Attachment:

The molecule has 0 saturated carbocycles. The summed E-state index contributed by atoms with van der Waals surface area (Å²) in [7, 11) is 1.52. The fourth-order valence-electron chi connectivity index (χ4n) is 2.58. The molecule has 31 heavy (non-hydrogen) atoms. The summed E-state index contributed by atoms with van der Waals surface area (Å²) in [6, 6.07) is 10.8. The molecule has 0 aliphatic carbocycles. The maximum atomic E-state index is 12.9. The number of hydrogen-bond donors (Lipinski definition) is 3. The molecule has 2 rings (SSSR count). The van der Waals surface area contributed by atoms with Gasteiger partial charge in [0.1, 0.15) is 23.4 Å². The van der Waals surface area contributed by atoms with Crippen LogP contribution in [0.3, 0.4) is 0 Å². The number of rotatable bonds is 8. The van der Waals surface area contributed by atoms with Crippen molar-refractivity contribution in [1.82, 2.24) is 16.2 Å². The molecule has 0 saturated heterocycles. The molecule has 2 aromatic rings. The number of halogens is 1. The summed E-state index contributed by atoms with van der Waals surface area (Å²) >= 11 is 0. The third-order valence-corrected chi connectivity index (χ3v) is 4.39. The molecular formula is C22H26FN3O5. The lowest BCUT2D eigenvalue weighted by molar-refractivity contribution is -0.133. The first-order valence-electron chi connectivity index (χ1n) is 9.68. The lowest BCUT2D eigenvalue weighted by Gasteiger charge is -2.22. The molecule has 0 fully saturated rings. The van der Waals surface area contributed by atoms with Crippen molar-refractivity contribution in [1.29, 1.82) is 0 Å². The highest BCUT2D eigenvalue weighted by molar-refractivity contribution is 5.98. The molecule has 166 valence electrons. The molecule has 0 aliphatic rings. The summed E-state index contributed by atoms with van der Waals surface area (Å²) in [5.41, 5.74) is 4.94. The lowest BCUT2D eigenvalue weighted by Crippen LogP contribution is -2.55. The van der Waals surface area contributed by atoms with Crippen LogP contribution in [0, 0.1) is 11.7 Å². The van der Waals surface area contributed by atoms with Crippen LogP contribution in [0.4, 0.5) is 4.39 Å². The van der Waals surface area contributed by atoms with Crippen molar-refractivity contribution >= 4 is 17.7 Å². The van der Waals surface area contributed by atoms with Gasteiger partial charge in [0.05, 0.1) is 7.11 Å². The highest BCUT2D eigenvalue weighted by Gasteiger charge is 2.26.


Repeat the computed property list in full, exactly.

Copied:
The molecule has 0 saturated carbocycles. The summed E-state index contributed by atoms with van der Waals surface area (Å²) in [7, 11) is 1.52. The fourth-order valence-electron chi connectivity index (χ4n) is 2.58. The molecule has 31 heavy (non-hydrogen) atoms. The summed E-state index contributed by atoms with van der Waals surface area (Å²) in [6, 6.07) is 10.8. The molecule has 0 aliphatic carbocycles. The maximum atomic E-state index is 12.9. The number of hydrogen-bond donors (Lipinski definition) is 3. The molecule has 2 rings (SSSR count). The van der Waals surface area contributed by atoms with Gasteiger partial charge in [0.1, 0.15) is 23.4 Å². The van der Waals surface area contributed by atoms with Crippen LogP contribution in [0.3, 0.4) is 0 Å². The number of rotatable bonds is 8. The van der Waals surface area contributed by atoms with Crippen molar-refractivity contribution in [1.82, 2.24) is 16.2 Å². The molecule has 0 saturated heterocycles. The molecule has 2 aromatic rings. The number of halogens is 1. The summed E-state index contributed by atoms with van der Waals surface area (Å²) >= 11 is 0. The third-order valence-corrected chi connectivity index (χ3v) is 4.39. The molecular formula is C22H26FN3O5. The lowest BCUT2D eigenvalue weighted by molar-refractivity contribution is -0.133. The first-order valence-electron chi connectivity index (χ1n) is 9.68. The lowest BCUT2D eigenvalue weighted by Gasteiger charge is -2.22. The molecule has 0 fully saturated rings. The van der Waals surface area contributed by atoms with Crippen molar-refractivity contribution in [1.29, 1.82) is 0 Å². The highest BCUT2D eigenvalue weighted by molar-refractivity contribution is 5.98. The molecule has 166 valence electrons. The molecule has 0 aliphatic rings. The summed E-state index contributed by atoms with van der Waals surface area (Å²) in [5.41, 5.74) is 4.94. The lowest BCUT2D eigenvalue weighted by Crippen LogP contribution is -2.55. The van der Waals surface area contributed by atoms with Crippen LogP contribution in [0, 0.1) is 11.7 Å². The van der Waals surface area contributed by atoms with Crippen LogP contribution in [0.4, 0.5) is 4.39 Å². The van der Waals surface area contributed by atoms with Crippen molar-refractivity contribution >= 4 is 17.7 Å². The van der Waals surface area contributed by atoms with Gasteiger partial charge in [0.05, 0.1) is 7.11 Å². The highest BCUT2D eigenvalue weighted by Gasteiger charge is 2.26.